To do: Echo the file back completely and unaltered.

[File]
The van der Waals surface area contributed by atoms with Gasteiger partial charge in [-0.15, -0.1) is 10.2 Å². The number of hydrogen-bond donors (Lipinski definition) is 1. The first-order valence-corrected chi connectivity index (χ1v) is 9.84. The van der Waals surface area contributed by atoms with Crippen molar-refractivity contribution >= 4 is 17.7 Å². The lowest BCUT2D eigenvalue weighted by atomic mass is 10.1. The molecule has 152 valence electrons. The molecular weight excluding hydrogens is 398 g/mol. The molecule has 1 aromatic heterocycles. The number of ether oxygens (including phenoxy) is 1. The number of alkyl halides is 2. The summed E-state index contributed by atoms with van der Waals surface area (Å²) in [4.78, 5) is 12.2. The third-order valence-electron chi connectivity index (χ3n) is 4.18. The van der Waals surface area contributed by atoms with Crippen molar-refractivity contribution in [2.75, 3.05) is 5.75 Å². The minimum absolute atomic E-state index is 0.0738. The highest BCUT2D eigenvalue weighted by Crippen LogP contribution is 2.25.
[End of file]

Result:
The van der Waals surface area contributed by atoms with Gasteiger partial charge in [-0.15, -0.1) is 10.2 Å². The number of hydrogen-bond donors (Lipinski definition) is 1. The first-order valence-corrected chi connectivity index (χ1v) is 9.84. The van der Waals surface area contributed by atoms with Crippen molar-refractivity contribution >= 4 is 17.7 Å². The lowest BCUT2D eigenvalue weighted by atomic mass is 10.1. The molecule has 152 valence electrons. The molecular weight excluding hydrogens is 398 g/mol. The molecule has 1 aromatic heterocycles. The number of ether oxygens (including phenoxy) is 1. The number of alkyl halides is 2. The summed E-state index contributed by atoms with van der Waals surface area (Å²) in [4.78, 5) is 12.2. The third-order valence-electron chi connectivity index (χ3n) is 4.18. The van der Waals surface area contributed by atoms with Crippen molar-refractivity contribution in [2.75, 3.05) is 5.75 Å². The minimum absolute atomic E-state index is 0.0738. The highest BCUT2D eigenvalue weighted by Crippen LogP contribution is 2.25.